I’ve never been a fan of driving in winter weather. But, I’m not “the guy” that drives 25 mph in the center lane. I’m also not the “other guy” that thinks he is somehow immune to the dangers of winter weather, weaving in and out of traffic at a rapid rate of speed. I’m somewhere in between.
Early one snowy morning, I was headed west on I-435. The rain had changed to snow with dropping temperatures. As I approached one of the bridges, I was shocked to see vehicles scattered all over the road.
Some had bumped into one another, some slid into the guardrail, and some were facing in the wrong direction! I immediately became guy number 1 and slowed to 25 lest, I too, became a causality of the ice. From what I could tell, everyone was okay, and it would not be safe, or even possible, for me to even stop.
Thankfully, I made it through the carnage and breathed a sigh of relief. Moments later, my vehicle began to slide counterclockwise. In a slow motion, dreamlike state, I watched my life flash before my eyes. My simple prayer was, “Lord, don’t let me go over the embankment.” I was out of control.
My vehicle did a complete 360 and came to rest just inches away from the guardrail--facing in the right direction! I said a prayer of thanks, regained my composure, and headed back on my journey—somewhere between guy number 1 and 2.
I’m guessing that Mary and Joseph felt out of control, too. The images displayed on Christmas cards make the nativity scene seem so peaceful and romantic. I don’t believe that’s the way it was for Mary and Joseph. More than likely, they were tired, confused, scared, and frustrated.
There’s a good chance that they had been publicly ridiculed and ostracized by the people who lived in their small village. After all, Mary, a young, teenage girl of about fourteen or so, was “great” with child. Who would believe that this “Child” was a product of God and that Mary was a virgin?
The journey from Nazareth to Bethlehem was about 90 miles. Uber was not a thing. Mary, in her third trimester, probably would have preferred to be home resting. But, because of a decree by Caesar Augustus, the journey had to be made.
Traditional images show Mary riding on a donkey. The Bible is silent on her mode of transportation. We do know that the terrain was treacherous. It was rocky and hilly with steep and rapid inclines and declines, filled with beasts and bandits.
Once safely in Bethlehem, they must have been frustrated when they learned there was no room at the inn. They settled for what they could get--a stable or possibly a cave. Then came that moment when Mary said, “Joseph, it’s time!”
The couple would have preferred that the baby be born in a more sanitary environment, surrounded by family. But the stable would have to do. There was also “no crib for a bed.” Jesus, God incarnate, was placed in a feeding trough. To Mary and Joseph, life seemed out of control and may have asked, “Where is God in all of this?”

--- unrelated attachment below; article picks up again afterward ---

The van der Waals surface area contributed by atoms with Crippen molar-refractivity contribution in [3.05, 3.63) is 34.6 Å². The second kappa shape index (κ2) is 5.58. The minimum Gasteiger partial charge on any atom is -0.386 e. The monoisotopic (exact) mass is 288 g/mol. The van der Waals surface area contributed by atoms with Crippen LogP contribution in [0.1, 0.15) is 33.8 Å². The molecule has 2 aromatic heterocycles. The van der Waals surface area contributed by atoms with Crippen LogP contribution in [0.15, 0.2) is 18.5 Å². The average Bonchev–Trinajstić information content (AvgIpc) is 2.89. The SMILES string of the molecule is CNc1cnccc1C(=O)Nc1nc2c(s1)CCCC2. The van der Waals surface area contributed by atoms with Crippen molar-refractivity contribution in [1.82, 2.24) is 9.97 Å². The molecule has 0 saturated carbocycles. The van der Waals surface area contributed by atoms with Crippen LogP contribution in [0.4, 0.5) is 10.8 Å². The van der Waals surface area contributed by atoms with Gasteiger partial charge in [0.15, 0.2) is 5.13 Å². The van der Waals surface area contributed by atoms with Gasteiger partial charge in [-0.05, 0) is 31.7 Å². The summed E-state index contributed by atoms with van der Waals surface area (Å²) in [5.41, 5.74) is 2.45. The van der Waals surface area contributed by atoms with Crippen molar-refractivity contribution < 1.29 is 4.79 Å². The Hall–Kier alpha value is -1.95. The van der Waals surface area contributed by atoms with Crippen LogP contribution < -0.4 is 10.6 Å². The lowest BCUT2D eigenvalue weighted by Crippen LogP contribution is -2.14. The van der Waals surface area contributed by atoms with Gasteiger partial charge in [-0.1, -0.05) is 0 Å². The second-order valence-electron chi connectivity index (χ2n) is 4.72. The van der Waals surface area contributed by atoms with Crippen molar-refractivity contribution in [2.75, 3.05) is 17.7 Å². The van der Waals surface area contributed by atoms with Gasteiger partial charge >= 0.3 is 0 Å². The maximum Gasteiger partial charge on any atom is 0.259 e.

Not only was God “in” this, but God preordained these events down to the smallest detail. Hundreds of years before, through the prophet Micah, God promised that His Son would be born in Bethlehem (Micah 5:2).
The trip to Bethlehem was not an accident. The Divine Maestro, God Himself, orchestrated the melody and ensured that every note was in tune and in perfect time. As frustrating as the journey must have been, the census was not an accident or an inconvenience. It was divine providence.
During difficult times, when the winds of change blow us in every direction, we too ask, “Where is God?” as we grip the steering wheel for dear life. During these dark times, God may be silent, but He is not absent. He is working.
The fact that it is early December boggles my mind. For me, it seems that time has slowed down and sped up all at the same time. 2020 has been the longest, strangest, and scariest year for many of us. The worst part is, we don’t know when it’s going to end. It may be the year, like the Energizer Bunny, that just keeps going and going.
I have talked to many people who ask, “What will happen to our economy?”, “How will Christmas be for the little ones?” and “How will this pandemic affect our normal routine this Christmastime?”
I can’t answer any of these questions. And yet, in all of these questions, my response needs to be faith. I know that God is there, that He is love, and that He has not left or abandoned me. I just need to trust. You need to trust.
Two thousand years ago, a couple, headed toward Bethlehem felt out of control. It wasn’t the way they had planned it. It wasn’t what they chose. And yet, the virgin Mary was the vehicle that God chose to escort into the world the greatest gift of all: Jesus Christ, the Son of God.
God could have chosen to bring Jesus into the world any way that He wanted. He chose a difficult path for the couple and offered them no explanation. They trusted God and took Him at His Word. And from the ashes of pain and soil of despair, hope emerged. A light in the darkness.
God has a way of bringing beauty and harmony out of confusion and chaos while creating something magnificent, melodic, and fragrant. Our part in the story is to ride the wave and trust Him during the process.
Dr. Wayne Geiger is the Pastor of First Baptist Church Grain Valley, an Adjunct Professor of Speech, and a freelance writer.